•  1838-English steamship Sirius docks in New York City after Atlantic crossing, begining transatlantic steam passenger service
 

 
Latest Broadsheets -- Daily news from around the world about the Early Modern Era
Older articles can be found in the Broadsheet Archive
posted on Colonial Sense: 04/17/2015
Artifacts lost in shipwreck 191 years ago returned to Hawaii
April 10, 2015, The Associated Press by Staff
A footnote in Recollections and Private Memoirs of Washington, written largely by George Washington Parke Custis and edited by Benson J. Lossing, passes on this story: It is related of the Honorable Gouverneur Morris, who was remarkable for his freedom of deportment toward his friends, that on one occasion he offered a wager that he could treat General [George] Washington with the same familiarity as he did others. This challenge was accepted, and the performance tried.

...A footnote in Recollections and Private Memoirs of Washington, written largely by George Washington Parke Custis and edited by Benson J. Lossing, passes on this story: It is related of the Honorable Gouverneur Morris, who was remarkable for his freedom of deportment toward his friends, that on one occasion he offered a wager that he could treat General [George] Washington with the same familiarity as he did others. This challenge was accepted, and the performance tried.

posted on Colonial Sense: 04/17/2015
Did Gouverneur Morris Slap Washington on the Shoulder?
April 10, 2015, Boston 1775 by J. L. Bell
A footnote in Recollections and Private Memoirs of Washington, written largely by George Washington Parke Custis and edited by Benson J. Lossing, passes on this story:

It is related of the Honorable Gouverneur Morris, who was remarkable for his freedom of deportment toward his friends, that on one occasion he offered a wager that he could treat General [George] Washington with the same familiarity as he did others. This challenge was accepted, and the performance tried....

posted on Colonial Sense: 04/16/2015
Complete camel skeleton unearthed in Austria
April 01, 2015, ScienceDaily by Staff
Archaeologists working on a rescue excavation uncovered a complete camel skeleton in Tulln, Lower Austria. The camel, which was dated to the time of the Second Ottoman War in the 17th century, most likely died in the city of Tulln. Genetic analyses showed that the animal was a male hybrid of a dromedary in the maternal line and a Bactrian camel in the paternal line. The find is unique for Central Europe.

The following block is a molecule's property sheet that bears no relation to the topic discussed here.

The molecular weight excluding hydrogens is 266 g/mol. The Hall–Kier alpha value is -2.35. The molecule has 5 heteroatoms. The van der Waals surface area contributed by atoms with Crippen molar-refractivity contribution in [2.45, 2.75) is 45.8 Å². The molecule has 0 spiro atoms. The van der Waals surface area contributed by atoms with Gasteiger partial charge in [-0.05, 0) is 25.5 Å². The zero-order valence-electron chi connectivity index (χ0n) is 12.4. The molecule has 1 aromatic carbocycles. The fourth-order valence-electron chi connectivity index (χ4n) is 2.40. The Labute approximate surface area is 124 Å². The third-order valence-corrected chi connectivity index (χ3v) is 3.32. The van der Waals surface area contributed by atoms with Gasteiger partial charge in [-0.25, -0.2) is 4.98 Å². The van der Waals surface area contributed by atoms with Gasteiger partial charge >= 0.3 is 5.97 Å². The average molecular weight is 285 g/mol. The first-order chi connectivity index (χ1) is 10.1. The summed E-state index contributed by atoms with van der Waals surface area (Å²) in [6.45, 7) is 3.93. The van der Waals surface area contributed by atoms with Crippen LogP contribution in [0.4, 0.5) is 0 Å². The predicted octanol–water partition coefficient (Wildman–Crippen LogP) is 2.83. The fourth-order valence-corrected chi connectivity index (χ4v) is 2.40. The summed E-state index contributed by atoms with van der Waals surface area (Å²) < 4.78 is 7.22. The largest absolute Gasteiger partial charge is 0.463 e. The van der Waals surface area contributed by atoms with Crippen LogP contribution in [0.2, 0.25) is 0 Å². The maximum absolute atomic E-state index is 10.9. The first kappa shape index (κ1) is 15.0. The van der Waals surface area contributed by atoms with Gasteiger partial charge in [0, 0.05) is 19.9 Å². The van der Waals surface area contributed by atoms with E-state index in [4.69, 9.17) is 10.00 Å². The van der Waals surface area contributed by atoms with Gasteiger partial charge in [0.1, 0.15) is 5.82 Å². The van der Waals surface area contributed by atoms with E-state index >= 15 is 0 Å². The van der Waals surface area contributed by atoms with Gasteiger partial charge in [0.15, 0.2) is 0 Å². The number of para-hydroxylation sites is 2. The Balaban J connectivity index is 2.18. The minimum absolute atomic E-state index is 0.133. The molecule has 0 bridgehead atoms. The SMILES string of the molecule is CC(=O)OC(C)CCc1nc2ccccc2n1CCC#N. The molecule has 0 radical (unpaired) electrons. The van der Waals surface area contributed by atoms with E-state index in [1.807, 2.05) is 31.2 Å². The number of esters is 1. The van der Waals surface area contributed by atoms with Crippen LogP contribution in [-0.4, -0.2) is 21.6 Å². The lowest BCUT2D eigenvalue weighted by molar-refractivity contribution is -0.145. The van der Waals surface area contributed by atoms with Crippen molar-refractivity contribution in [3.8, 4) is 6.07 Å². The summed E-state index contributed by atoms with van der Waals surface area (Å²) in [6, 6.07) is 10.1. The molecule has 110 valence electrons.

posted on Colonial Sense: 04/16/2015
Bearing the Flag
March 31, 2015, Snopes.com by Staff
Claim: The design of the California state flag was based on a mistake.

Status: True

posted on Colonial Sense: 04/15/2015
16 Dating Pointers from Casanova
April 02, 2015, Mental Floss by Caitlin Schneider
Today is the 290th anniversary of Giacomo Casanova’s birth. Although the legendary lover did all of his womanizing in the 18th century, many of the lessons in his multi-volume autobiography are still useful for men and women alike in the age of Tinder.

posted on Colonial Sense: 04/15/2015
Colliding stars explain enigmatic 17th century explosion
March 26, 2015, SpaceDaily by Staff
New observations made with APEX and other telescopes reveal that the star that European astronomers saw appear in the sky in 1670 was not a nova, but a much rarer, violent breed of stellar collision.

It was spectacular enough to be easily seen with the naked eye during its first outburst, but the traces it left were so faint that very careful analysis using submillimetre telescopes was needed before the mystery could finally be unravelled more than 340 years later. The results appear online in the journal Nature on 23 March 2015.